"The sheer number of grades that has to be produced is also on the rise, as markets become more fragmented and complicated. The more grades you produce, the more complex it, of course, becomes in marrying periods of producing each of these grades with market conditions. There is a higher chance of getting it wrong," says the business development manager.

"If you produce a certain grade for too many days, you might be left with too much inventory. This creates the risk that price movements in the wrong direction will mean you end up losing money," he adds.

Accurate market intelligence is becoming much harder to obtain in China, and everywhere, as price volatility and the complexity of demand patterns increases.

The polymer producers that seem to be switched on to this challenge stress the importance of senior people, with long track records in China, continuing to spend a lot of time in the country.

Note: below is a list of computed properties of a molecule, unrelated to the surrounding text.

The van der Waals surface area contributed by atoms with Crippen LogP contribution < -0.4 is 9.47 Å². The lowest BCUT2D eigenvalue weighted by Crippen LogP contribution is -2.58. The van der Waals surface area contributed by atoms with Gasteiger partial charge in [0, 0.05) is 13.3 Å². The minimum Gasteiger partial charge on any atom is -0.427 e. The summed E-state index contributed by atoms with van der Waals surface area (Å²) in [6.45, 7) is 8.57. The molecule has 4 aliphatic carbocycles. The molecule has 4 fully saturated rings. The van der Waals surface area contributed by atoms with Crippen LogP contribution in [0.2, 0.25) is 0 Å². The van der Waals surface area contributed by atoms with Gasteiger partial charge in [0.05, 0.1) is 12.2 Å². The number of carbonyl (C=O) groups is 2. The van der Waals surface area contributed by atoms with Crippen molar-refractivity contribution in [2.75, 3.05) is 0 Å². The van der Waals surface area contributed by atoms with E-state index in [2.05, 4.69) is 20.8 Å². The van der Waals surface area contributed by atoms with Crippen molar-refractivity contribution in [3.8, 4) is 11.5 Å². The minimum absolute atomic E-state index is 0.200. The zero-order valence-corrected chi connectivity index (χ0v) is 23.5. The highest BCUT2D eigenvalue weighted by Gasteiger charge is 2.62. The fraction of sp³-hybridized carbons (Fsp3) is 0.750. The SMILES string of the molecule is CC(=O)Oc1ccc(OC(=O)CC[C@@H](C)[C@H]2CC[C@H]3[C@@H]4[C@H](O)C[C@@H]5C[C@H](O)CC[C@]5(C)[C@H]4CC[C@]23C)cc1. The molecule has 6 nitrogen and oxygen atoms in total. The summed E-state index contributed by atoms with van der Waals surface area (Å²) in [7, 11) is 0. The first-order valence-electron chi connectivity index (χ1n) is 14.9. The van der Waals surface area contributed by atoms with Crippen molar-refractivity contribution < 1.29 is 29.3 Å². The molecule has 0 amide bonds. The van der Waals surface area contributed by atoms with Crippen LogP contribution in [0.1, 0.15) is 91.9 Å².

Good relationships, sometimes developed over decades, with key customers are also viewed as essential. Many of these customers started in business as low-value converters, but are now running sophisticated processing lines, requiring big volumes of high-value polymers.

"Some of our customers, making high-value packaging materials, tell us 'we will add capacity based on whatever volumes you can supply.' Growth is very strong," says a sales and marketing executive with the same global polyolefins producer.

Growth is one thing, but making good money is something almost entirely different.

Follow John Richardson and Malini Hariharan's Asian Chemicals Connection.

By: Joseph Chang